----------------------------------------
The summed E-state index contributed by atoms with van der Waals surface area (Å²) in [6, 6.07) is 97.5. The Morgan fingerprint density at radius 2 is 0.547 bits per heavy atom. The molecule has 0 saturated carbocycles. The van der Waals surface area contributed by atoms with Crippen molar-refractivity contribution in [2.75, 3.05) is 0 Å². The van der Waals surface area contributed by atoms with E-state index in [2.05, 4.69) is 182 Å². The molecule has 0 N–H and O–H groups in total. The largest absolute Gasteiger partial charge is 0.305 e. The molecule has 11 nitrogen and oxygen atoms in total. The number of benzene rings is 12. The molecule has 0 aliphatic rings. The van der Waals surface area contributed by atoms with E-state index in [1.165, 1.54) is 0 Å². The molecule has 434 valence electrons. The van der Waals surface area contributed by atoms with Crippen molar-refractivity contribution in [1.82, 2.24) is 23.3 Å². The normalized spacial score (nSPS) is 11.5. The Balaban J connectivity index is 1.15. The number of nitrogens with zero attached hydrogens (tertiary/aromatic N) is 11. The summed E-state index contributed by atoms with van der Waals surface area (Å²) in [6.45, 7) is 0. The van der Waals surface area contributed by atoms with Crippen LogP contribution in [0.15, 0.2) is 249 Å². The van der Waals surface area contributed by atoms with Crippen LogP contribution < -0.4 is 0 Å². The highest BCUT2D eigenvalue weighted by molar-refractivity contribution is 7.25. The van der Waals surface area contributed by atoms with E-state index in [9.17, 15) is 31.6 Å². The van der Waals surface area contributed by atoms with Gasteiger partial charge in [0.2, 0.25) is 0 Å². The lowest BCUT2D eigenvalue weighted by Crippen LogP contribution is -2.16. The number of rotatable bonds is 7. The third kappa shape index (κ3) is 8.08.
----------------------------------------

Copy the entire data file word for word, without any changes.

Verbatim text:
The summed E-state index contributed by atoms with van der Waals surface area (Å²) in [6, 6.07) is 97.5. The Morgan fingerprint density at radius 2 is 0.547 bits per heavy atom. The molecule has 0 saturated carbocycles. The van der Waals surface area contributed by atoms with Crippen molar-refractivity contribution in [2.75, 3.05) is 0 Å². The van der Waals surface area contributed by atoms with E-state index in [2.05, 4.69) is 182 Å². The molecule has 0 N–H and O–H groups in total. The largest absolute Gasteiger partial charge is 0.305 e. The molecule has 11 nitrogen and oxygen atoms in total. The number of benzene rings is 12. The molecule has 0 aliphatic rings. The van der Waals surface area contributed by atoms with E-state index in [1.165, 1.54) is 0 Å². The molecule has 434 valence electrons. The van der Waals surface area contributed by atoms with Crippen molar-refractivity contribution in [1.82, 2.24) is 23.3 Å². The normalized spacial score (nSPS) is 11.5. The Balaban J connectivity index is 1.15. The number of nitrogens with zero attached hydrogens (tertiary/aromatic N) is 11. The summed E-state index contributed by atoms with van der Waals surface area (Å²) in [6.45, 7) is 0. The van der Waals surface area contributed by atoms with Crippen LogP contribution in [0.15, 0.2) is 249 Å². The van der Waals surface area contributed by atoms with Crippen LogP contribution < -0.4 is 0 Å². The highest BCUT2D eigenvalue weighted by molar-refractivity contribution is 7.25. The van der Waals surface area contributed by atoms with E-state index in [9.17, 15) is 31.6 Å². The van der Waals surface area contributed by atoms with Gasteiger partial charge in [0.2, 0.25) is 0 Å². The lowest BCUT2D eigenvalue weighted by Crippen LogP contribution is -2.16. The number of rotatable bonds is 7. The third kappa shape index (κ3) is 8.08.